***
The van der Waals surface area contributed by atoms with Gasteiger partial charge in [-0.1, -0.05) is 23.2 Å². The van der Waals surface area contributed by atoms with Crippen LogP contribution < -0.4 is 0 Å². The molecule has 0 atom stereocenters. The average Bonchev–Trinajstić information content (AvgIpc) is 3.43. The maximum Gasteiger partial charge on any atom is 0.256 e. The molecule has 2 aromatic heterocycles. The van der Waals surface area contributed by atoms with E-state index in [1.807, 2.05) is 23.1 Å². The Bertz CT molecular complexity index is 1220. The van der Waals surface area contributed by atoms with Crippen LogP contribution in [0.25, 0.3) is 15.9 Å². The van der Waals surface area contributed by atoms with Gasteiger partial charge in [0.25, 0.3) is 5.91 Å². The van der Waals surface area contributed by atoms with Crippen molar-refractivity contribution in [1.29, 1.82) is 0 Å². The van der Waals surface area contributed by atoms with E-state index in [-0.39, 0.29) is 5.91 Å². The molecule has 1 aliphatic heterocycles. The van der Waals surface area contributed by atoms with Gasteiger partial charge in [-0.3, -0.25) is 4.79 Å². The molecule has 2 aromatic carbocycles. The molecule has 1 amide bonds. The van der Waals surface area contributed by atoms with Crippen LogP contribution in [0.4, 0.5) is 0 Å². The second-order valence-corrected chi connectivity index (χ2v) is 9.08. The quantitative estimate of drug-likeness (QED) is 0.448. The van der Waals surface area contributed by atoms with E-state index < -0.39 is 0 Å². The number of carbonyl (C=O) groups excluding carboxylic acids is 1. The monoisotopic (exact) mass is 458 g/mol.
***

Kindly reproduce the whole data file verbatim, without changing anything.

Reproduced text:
The van der Waals surface area contributed by atoms with Gasteiger partial charge in [-0.1, -0.05) is 23.2 Å². The van der Waals surface area contributed by atoms with Crippen LogP contribution < -0.4 is 0 Å². The molecule has 0 atom stereocenters. The average Bonchev–Trinajstić information content (AvgIpc) is 3.43. The maximum Gasteiger partial charge on any atom is 0.256 e. The molecule has 2 aromatic heterocycles. The van der Waals surface area contributed by atoms with E-state index in [1.807, 2.05) is 23.1 Å². The Bertz CT molecular complexity index is 1220. The van der Waals surface area contributed by atoms with Crippen LogP contribution in [0.25, 0.3) is 15.9 Å². The van der Waals surface area contributed by atoms with Gasteiger partial charge in [0.25, 0.3) is 5.91 Å². The van der Waals surface area contributed by atoms with Crippen molar-refractivity contribution in [1.29, 1.82) is 0 Å². The van der Waals surface area contributed by atoms with E-state index in [-0.39, 0.29) is 5.91 Å². The molecule has 1 aliphatic heterocycles. The van der Waals surface area contributed by atoms with Gasteiger partial charge in [-0.3, -0.25) is 4.79 Å². The molecule has 2 aromatic carbocycles. The molecule has 1 amide bonds. The van der Waals surface area contributed by atoms with Crippen LogP contribution in [0.4, 0.5) is 0 Å². The second-order valence-corrected chi connectivity index (χ2v) is 9.08. The quantitative estimate of drug-likeness (QED) is 0.448. The van der Waals surface area contributed by atoms with E-state index < -0.39 is 0 Å². The number of carbonyl (C=O) groups excluding carboxylic acids is 1. The monoisotopic (exact) mass is 458 g/mol.